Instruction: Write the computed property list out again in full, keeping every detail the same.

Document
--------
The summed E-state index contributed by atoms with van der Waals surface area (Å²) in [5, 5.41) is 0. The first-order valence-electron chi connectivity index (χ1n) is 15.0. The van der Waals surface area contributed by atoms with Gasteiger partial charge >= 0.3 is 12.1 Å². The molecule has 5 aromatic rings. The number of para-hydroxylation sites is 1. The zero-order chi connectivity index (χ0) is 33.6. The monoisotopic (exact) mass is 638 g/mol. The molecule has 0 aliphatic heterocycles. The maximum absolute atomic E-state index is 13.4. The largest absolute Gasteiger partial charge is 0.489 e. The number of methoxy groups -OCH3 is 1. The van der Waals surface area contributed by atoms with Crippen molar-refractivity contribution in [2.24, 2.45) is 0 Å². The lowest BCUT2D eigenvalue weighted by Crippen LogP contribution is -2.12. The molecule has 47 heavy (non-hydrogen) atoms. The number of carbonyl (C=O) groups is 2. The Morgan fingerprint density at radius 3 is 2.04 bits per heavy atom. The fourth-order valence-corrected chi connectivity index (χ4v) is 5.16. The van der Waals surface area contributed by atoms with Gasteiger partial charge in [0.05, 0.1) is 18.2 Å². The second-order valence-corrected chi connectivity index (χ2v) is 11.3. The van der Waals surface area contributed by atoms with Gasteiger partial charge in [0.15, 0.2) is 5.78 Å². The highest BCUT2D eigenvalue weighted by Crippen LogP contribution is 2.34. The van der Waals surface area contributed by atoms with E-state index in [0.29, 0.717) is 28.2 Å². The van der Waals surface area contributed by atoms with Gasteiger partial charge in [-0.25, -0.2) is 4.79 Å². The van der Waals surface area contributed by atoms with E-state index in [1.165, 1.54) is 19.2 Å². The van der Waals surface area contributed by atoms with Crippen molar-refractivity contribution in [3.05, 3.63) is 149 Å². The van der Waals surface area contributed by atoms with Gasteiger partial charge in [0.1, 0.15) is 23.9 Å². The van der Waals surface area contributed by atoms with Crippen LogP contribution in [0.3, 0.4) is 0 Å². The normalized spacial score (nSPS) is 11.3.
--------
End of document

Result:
The summed E-state index contributed by atoms with van der Waals surface area (Å²) in [5, 5.41) is 0. The first-order valence-electron chi connectivity index (χ1n) is 15.0. The van der Waals surface area contributed by atoms with Gasteiger partial charge >= 0.3 is 12.1 Å². The molecule has 5 aromatic rings. The number of para-hydroxylation sites is 1. The zero-order chi connectivity index (χ0) is 33.6. The monoisotopic (exact) mass is 638 g/mol. The molecule has 0 aliphatic heterocycles. The maximum absolute atomic E-state index is 13.4. The largest absolute Gasteiger partial charge is 0.489 e. The number of methoxy groups -OCH3 is 1. The van der Waals surface area contributed by atoms with Crippen molar-refractivity contribution in [2.24, 2.45) is 0 Å². The lowest BCUT2D eigenvalue weighted by Crippen LogP contribution is -2.12. The molecule has 47 heavy (non-hydrogen) atoms. The number of carbonyl (C=O) groups is 2. The Morgan fingerprint density at radius 3 is 2.04 bits per heavy atom. The fourth-order valence-corrected chi connectivity index (χ4v) is 5.16. The van der Waals surface area contributed by atoms with Gasteiger partial charge in [0.05, 0.1) is 18.2 Å². The second-order valence-corrected chi connectivity index (χ2v) is 11.3. The van der Waals surface area contributed by atoms with Gasteiger partial charge in [0.15, 0.2) is 5.78 Å². The highest BCUT2D eigenvalue weighted by Crippen LogP contribution is 2.34. The van der Waals surface area contributed by atoms with E-state index in [0.29, 0.717) is 28.2 Å². The van der Waals surface area contributed by atoms with Gasteiger partial charge in [-0.25, -0.2) is 4.79 Å². The van der Waals surface area contributed by atoms with E-state index in [1.165, 1.54) is 19.2 Å². The van der Waals surface area contributed by atoms with Crippen molar-refractivity contribution in [3.05, 3.63) is 149 Å². The van der Waals surface area contributed by atoms with Gasteiger partial charge in [0.1, 0.15) is 23.9 Å². The van der Waals surface area contributed by atoms with Crippen LogP contribution in [0.3, 0.4) is 0 Å². The normalized spacial score (nSPS) is 11.3.